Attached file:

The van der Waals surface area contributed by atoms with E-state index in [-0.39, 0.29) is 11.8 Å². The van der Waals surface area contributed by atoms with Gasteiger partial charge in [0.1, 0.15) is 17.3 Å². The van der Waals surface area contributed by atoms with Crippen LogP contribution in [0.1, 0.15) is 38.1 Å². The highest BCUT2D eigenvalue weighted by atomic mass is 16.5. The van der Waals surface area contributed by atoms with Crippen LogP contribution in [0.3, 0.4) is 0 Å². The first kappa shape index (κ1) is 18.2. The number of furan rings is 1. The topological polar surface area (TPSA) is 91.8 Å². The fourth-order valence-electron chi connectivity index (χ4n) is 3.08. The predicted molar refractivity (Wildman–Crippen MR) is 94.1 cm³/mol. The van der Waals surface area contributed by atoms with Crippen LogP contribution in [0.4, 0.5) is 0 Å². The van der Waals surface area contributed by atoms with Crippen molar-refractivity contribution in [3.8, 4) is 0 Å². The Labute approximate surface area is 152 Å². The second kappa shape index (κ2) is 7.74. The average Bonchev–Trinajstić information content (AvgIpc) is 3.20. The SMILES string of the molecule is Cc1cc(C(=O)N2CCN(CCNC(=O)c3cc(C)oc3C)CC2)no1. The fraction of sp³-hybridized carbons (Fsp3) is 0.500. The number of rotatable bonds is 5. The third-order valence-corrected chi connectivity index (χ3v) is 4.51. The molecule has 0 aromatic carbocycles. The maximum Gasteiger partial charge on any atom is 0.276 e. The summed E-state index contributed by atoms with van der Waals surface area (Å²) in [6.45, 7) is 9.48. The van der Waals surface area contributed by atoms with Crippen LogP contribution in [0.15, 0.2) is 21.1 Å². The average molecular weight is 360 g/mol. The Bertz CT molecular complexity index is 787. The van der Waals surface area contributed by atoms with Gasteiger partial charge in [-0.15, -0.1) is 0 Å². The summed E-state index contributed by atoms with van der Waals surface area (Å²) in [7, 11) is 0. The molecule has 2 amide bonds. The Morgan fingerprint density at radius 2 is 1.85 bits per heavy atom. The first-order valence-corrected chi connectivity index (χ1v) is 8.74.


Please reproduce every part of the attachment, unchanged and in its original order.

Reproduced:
The van der Waals surface area contributed by atoms with E-state index in [-0.39, 0.29) is 11.8 Å². The van der Waals surface area contributed by atoms with Gasteiger partial charge in [0.1, 0.15) is 17.3 Å². The van der Waals surface area contributed by atoms with Crippen LogP contribution in [0.1, 0.15) is 38.1 Å². The highest BCUT2D eigenvalue weighted by atomic mass is 16.5. The van der Waals surface area contributed by atoms with Crippen LogP contribution in [0.3, 0.4) is 0 Å². The first kappa shape index (κ1) is 18.2. The number of furan rings is 1. The topological polar surface area (TPSA) is 91.8 Å². The fourth-order valence-electron chi connectivity index (χ4n) is 3.08. The predicted molar refractivity (Wildman–Crippen MR) is 94.1 cm³/mol. The van der Waals surface area contributed by atoms with Crippen LogP contribution in [0.4, 0.5) is 0 Å². The van der Waals surface area contributed by atoms with Crippen molar-refractivity contribution in [3.8, 4) is 0 Å². The Labute approximate surface area is 152 Å². The second kappa shape index (κ2) is 7.74. The average Bonchev–Trinajstić information content (AvgIpc) is 3.20. The SMILES string of the molecule is Cc1cc(C(=O)N2CCN(CCNC(=O)c3cc(C)oc3C)CC2)no1. The fraction of sp³-hybridized carbons (Fsp3) is 0.500. The number of rotatable bonds is 5. The third-order valence-corrected chi connectivity index (χ3v) is 4.51. The molecule has 0 aromatic carbocycles. The maximum Gasteiger partial charge on any atom is 0.276 e. The summed E-state index contributed by atoms with van der Waals surface area (Å²) in [6.45, 7) is 9.48. The van der Waals surface area contributed by atoms with Crippen LogP contribution in [0.15, 0.2) is 21.1 Å². The average molecular weight is 360 g/mol. The Bertz CT molecular complexity index is 787. The van der Waals surface area contributed by atoms with Gasteiger partial charge in [-0.15, -0.1) is 0 Å². The summed E-state index contributed by atoms with van der Waals surface area (Å²) in [7, 11) is 0. The molecule has 2 amide bonds. The Morgan fingerprint density at radius 2 is 1.85 bits per heavy atom. The first-order valence-corrected chi connectivity index (χ1v) is 8.74.